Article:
A Bossier judge Monday will hear arguments on why a local attorney believes the April 21st Bossier Parish School Board election should be voided.
26th Judicial District Judge Jeff Cox will hear attorney John Settle's arguments as to why he believes the entire election should be tossed at 8:45 a.m. Monday at the Benton Courthouse.
The lawsuit, which names the Bossier Parish School Board, Tom Shedler, Louisiana Secretary of State, Angie Rogers, Commissioner of Elections and Registration as defendants, claims school websites and school employees were used to promote the passage of the three measures.
Only one of the three proposals - a tax renewal of an ad valorem tax to fund a proposed $210 million construction bond package - passed.
The other two, one for staff pay increases and the other for new technology, failed.
Along with filing the lawsuit, Settle submitted a list of witnesses he has subpoenaed to testify. That list includes: Bobby Edmiston, Bossier Parish Tax Assessor; D.C. Machen, superintendent of Bossier Schools; Sonya Bailes, public relations liaison, Bossier Schools; Scott Smith, assistant superintendent of Bossier Schools; Scott Hughes, director, Alliance for Education; Terrie Johnson, Elm Grove Middle School; Rhonda Schnell, Stockwell Place School; and David Thrash, Bossier High School.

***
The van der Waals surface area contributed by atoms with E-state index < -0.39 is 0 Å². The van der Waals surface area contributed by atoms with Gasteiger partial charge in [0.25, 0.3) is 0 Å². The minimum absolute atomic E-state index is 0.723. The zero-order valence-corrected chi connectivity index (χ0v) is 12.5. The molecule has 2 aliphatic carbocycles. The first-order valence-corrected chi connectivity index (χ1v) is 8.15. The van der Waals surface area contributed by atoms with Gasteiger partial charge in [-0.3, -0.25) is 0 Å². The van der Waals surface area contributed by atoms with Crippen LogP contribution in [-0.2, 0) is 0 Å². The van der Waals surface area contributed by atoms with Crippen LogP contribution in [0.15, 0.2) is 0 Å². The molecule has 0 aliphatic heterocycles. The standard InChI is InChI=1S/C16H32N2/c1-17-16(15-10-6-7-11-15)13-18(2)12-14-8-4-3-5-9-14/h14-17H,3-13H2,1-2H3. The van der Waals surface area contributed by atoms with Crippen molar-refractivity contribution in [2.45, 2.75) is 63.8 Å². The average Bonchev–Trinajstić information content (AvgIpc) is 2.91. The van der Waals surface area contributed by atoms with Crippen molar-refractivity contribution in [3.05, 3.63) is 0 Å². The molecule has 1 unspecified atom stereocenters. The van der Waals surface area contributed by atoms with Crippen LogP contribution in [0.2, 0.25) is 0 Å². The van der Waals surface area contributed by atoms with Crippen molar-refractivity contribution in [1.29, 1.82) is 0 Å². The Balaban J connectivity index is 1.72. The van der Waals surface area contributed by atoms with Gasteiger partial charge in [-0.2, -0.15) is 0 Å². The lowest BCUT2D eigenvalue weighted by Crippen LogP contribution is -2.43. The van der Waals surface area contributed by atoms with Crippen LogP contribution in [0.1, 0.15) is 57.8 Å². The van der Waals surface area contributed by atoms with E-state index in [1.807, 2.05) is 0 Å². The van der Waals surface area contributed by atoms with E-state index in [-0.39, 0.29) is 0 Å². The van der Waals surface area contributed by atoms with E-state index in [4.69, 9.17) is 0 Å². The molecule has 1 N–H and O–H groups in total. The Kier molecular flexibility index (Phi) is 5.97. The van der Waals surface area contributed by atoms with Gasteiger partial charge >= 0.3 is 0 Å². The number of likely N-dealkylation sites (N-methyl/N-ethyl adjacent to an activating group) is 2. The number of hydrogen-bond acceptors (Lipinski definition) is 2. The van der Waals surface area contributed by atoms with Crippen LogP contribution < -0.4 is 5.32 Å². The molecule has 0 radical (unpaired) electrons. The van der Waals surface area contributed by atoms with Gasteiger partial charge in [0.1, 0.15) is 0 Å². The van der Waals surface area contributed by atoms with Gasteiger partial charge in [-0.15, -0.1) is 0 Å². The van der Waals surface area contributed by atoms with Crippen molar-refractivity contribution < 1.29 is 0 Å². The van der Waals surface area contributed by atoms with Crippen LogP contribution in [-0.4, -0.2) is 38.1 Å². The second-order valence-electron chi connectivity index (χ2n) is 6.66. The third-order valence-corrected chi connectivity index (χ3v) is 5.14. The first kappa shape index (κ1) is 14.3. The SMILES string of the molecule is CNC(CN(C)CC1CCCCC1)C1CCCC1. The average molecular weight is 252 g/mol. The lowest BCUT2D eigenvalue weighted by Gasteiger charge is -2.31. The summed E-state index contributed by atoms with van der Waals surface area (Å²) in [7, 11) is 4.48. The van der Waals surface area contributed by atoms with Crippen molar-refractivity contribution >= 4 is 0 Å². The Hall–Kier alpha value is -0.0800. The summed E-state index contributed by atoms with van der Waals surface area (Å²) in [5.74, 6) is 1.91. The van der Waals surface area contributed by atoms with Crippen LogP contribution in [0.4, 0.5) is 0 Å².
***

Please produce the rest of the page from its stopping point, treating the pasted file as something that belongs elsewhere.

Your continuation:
In an unusual move for a public body involved in litigation, D.C. Machen, school superintendent, released a statement claiming the lawsuit will somehow perpetuate overcrowding in the schools, and also will hamper the school board's ability to get low interest rates.
The entire statement is as follows:
"On April 21, 2012, the voters of Bossier Parish spoke by supporting the School Board's request for a $210 million bond referendum to alleviate overcrowding by building new schools and making other needed improvements across the district.
"We are grateful for the public's vote of confidence and for its awareness of our growth needs. Bossier Parish has been blessed with an ever-increasing population and our schools have experienced a corresponding growth in student enrollment.
"While we understand the law allows a citizen to file certain legal challenges, we are confident the public's desire for better schools, as represented by the election results, will be upheld.
"We are concerned, however, that any delay in the building program due to such a lawsuit only perpetuates the problem we are having with overcrowding at our schools and jeopardizes the opportunity the BPSB has to take advantage of historically low bond interest rates. This lawsuit has the potential to jeopardize seizing those rates and thus, much needed school improvements, because taxpayer dollars will simply not go as far."